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Volume 24 No. 112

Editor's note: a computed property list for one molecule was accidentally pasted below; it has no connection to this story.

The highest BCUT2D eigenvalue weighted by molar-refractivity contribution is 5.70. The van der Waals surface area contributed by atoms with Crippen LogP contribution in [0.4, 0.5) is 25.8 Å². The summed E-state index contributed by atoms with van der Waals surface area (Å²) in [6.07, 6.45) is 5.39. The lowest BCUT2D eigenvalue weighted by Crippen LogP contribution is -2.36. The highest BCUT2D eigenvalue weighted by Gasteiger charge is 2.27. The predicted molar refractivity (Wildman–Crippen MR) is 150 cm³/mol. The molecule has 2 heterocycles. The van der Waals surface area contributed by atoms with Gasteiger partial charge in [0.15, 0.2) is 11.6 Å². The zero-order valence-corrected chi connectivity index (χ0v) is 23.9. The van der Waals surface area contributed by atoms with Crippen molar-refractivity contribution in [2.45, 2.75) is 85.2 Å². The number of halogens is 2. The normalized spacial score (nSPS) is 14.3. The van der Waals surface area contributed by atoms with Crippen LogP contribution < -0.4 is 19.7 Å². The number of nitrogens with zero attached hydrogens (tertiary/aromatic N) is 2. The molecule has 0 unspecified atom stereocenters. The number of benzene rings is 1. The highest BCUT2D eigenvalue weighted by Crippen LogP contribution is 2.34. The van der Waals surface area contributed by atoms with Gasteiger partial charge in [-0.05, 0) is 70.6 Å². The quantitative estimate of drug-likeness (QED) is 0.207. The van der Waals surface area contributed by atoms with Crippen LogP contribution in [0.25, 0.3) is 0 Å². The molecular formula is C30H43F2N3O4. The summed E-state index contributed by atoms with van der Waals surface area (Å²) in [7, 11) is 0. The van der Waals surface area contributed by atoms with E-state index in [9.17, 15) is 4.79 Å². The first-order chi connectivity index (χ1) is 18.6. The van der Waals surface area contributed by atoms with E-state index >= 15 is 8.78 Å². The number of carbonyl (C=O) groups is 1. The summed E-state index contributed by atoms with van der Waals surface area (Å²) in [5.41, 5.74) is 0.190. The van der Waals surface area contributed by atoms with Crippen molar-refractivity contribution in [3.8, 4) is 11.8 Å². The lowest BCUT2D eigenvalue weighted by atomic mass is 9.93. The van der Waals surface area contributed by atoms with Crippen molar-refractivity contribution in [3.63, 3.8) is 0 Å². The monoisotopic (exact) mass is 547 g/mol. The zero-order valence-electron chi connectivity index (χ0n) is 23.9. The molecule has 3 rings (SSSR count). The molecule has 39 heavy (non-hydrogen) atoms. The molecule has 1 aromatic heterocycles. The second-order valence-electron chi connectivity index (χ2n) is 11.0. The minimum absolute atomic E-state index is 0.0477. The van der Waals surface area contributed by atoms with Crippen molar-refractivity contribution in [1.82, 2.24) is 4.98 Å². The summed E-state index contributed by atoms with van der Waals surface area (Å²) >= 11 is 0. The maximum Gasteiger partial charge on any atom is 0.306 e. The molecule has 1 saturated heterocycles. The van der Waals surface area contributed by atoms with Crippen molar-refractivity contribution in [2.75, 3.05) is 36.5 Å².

Although the notion that "big football schools might eventually break away from the NCAA is not new, the overwhelming sense within the industry is that some sort of major change is on the horizon,” according to Wolken & Schroeder of USA TODAY. Sources said that "whether that change includes the NCAA completely, in part or not at all is now talked about openly and frequently among administrators.” If a group of schools or conferences “decided to break away from the NCAA and form a new organization, there is no consensus on what schools and sports it would include, how it would operate and whether it would alleviate the fundamental problems in college athletics.” Univ. of Oklahoma AD Joe Castiglione said, "For every minute one thinks something like that would make life easier, they have to ... step back and look at how many other moving parts there are to that type of a decision. I can't begin to list all the issues that we would have to face in looking at something like that. It doesn't mean we wouldn't; it just means we'd have to be very mindful of what we're going to be up against." Wolken & Schroeder note the “most logical jumping-off point revolves around football" because the NCAA "has minimal involvement in the sport at the highest level.” NCAA President Mark Emmert during the Final Four said that “nothing had changed in the NCAA's relationship with college football since schools won the right to negotiate their own television contracts” in '84. But Wolken & Schroeder write it is “practically a consensus among administrators at the ground level that some sort of structural change" will happen. How change occurs “could be determined in large part by the outcome of an antitrust lawsuit originally filed by former UCLA basketball player Ed O'Bannon against the NCAA” (USA TODAY, 4/22).